The Netherlands have several peculiar traditions, but there is one in particular that shocks those who set foot in our country for the first time: Carnival. In only a couple of weeks from now, the streets will be filled with drunk people in ridiculous costumes once again. What better time for a quick lesson about the history of Carnival?
Originally, Carnival was the last opportunity to stuff yourself with food before the days of fasting began. In modern times, the fasting is often skipped altogether and Carnival is mostly used as an excuse for excessive alcohol consumption.
Tilburg, however, hasn’t always been able to party as hard as its surrounding cities. In 1857 Carnival was banned in Tilburg, because its extravagant festivities had interrupted the traditional 40 hours prayer. Such prayer is performed in a relay-form and was a more ecclesiastic pre-fasting tradition, whereas Carnival was seen as a pagan tradition.
“Carnival was seen as a time of sin”, pastor Van Noorwegen says. “People just did as they pleased, they drank loads of beer, ate too much and danced. It was seen as sinful, so worshipping Jesus and exhibiting the monstrance was a way to undo some of the damage.”
However, this ban didn’t stop citizens from dressing up and celebrating. “It was a kind of hidden carnival”, Guusje Verhagen, who celebrated Carnival secretly in the fifties, says. “Everything had to happen behind closed doors and we had to hide our costumes underneath a long coat and a hat, because it was forbidden!”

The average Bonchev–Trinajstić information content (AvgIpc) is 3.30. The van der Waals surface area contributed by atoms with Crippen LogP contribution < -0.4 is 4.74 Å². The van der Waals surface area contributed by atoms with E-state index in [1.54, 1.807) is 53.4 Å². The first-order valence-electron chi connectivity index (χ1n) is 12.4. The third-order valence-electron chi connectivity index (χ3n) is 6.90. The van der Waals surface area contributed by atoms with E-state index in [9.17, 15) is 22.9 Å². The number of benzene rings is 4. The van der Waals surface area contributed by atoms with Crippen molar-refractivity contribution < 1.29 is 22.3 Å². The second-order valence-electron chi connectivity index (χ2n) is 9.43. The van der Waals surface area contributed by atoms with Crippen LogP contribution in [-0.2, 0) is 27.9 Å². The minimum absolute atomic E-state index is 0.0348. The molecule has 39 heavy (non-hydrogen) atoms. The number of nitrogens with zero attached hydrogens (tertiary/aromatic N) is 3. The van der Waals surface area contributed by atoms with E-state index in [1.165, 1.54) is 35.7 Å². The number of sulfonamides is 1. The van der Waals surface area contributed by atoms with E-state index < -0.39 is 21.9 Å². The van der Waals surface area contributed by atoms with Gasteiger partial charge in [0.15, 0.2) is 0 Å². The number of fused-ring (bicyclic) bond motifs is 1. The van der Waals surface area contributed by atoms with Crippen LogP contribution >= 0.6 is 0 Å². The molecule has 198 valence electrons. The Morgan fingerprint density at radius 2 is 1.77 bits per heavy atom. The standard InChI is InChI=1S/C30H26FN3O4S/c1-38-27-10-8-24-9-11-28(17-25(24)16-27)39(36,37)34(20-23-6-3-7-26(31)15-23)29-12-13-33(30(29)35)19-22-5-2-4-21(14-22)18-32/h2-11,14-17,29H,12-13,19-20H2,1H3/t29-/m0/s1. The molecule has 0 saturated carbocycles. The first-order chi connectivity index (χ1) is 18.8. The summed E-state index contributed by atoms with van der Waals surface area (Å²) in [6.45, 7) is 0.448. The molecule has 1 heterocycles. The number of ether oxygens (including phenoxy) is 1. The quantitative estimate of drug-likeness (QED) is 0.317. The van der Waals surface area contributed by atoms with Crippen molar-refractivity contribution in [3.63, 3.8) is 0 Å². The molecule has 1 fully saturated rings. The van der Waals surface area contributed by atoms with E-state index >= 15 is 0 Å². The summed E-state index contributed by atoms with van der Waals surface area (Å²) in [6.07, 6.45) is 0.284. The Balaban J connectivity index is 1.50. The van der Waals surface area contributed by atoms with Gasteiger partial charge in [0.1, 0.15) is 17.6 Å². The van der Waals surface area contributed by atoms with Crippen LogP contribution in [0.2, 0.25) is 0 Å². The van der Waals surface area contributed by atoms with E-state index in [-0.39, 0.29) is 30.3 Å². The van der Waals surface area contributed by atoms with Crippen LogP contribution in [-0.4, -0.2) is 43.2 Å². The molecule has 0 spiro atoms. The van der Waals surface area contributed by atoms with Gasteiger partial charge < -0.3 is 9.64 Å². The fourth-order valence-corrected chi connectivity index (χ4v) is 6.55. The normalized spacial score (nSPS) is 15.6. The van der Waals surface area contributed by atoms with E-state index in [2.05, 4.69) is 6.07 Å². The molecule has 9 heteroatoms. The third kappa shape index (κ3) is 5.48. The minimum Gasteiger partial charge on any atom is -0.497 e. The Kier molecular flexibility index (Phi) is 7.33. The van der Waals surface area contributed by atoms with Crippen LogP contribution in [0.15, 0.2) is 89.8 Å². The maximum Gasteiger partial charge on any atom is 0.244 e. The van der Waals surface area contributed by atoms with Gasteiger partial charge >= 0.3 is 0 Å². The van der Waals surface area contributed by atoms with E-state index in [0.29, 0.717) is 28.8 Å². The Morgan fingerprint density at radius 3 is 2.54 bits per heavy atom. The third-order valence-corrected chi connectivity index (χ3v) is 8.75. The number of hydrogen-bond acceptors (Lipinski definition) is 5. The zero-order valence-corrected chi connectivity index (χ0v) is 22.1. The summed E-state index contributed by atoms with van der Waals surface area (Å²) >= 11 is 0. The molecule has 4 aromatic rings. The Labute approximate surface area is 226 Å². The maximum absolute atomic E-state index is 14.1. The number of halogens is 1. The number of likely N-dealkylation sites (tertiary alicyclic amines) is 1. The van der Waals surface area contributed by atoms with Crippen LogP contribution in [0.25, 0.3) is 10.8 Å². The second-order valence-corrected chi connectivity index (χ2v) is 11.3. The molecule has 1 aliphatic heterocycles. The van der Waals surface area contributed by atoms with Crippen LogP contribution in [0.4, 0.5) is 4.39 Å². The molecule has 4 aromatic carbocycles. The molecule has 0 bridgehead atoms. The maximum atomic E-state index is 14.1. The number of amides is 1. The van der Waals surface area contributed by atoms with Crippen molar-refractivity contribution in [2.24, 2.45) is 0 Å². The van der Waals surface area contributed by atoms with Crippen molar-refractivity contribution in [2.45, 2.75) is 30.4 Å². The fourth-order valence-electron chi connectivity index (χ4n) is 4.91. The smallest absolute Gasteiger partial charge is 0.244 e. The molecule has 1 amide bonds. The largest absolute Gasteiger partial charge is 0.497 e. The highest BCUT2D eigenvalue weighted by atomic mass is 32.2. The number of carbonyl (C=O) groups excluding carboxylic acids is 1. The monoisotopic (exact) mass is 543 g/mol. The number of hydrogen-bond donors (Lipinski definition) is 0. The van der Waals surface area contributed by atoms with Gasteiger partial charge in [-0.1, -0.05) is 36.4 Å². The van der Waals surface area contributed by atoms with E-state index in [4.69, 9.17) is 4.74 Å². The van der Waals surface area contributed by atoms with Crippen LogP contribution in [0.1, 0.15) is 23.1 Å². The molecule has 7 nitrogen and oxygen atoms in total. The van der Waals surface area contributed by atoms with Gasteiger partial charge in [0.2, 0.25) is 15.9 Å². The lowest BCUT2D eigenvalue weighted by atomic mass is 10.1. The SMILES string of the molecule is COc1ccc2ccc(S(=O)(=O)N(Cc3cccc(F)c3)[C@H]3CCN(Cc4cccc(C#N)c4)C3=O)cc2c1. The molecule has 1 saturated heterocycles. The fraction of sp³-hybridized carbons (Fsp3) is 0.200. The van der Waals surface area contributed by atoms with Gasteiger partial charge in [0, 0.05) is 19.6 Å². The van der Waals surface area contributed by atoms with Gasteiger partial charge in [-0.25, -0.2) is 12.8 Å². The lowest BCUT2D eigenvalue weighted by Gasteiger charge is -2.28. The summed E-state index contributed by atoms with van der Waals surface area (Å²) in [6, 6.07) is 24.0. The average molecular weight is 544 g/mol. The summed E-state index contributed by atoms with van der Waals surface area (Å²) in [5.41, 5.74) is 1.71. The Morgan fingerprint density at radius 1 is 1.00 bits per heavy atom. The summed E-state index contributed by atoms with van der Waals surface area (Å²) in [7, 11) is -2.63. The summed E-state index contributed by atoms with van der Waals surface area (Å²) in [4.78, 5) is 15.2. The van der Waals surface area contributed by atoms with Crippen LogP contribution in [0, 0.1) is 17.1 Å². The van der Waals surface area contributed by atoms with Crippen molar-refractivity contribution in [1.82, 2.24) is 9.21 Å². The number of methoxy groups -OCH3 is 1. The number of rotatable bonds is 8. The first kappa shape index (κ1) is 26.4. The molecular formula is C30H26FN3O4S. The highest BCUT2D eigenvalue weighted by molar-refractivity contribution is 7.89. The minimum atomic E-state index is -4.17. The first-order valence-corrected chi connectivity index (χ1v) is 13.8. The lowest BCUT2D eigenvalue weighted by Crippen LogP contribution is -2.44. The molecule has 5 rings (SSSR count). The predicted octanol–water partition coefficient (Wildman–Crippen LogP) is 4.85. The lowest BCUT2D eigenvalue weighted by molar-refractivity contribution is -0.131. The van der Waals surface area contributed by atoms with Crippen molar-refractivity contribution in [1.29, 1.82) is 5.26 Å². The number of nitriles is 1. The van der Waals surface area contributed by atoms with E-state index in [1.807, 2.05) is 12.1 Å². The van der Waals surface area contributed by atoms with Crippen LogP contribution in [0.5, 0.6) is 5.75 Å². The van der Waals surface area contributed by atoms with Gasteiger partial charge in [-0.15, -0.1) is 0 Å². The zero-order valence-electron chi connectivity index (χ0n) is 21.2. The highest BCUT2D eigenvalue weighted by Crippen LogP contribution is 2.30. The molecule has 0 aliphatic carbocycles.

But the citizens of Tilburg became tired of having to hide their festivities. That’s why in the sixties, despite the municipality’s ban, Piet Papa and 33 other members of carnival’s association ‘De Bierpompen’ decided to organize a parade anyway. “We went to pick up the prince at the train station. We were assured that the police couldn’t do anything there, so that helped us. After that, we drove through the city with some decorated carriages until we reached the Piusplein. That’s where some of us were taken to the police station and we got 34 police reports, one for each member.”
Thankfully, municipality eventually gave in. Until this day, Carnival is celebrated extensively in Tilburg, with one of the best visited parades in the Netherlands. This brings joy to many, but not all, because the pastor has had to end the tradition of the 40 hours prayer. “The bars are filled and the church is empty. That’s the way it is.”
Pictures were provided by the Regional Archives of Tilburg. Quotes are from the Dutch Andere Tijden documentary broadcasted on February 11th 21:25 on NPO2.
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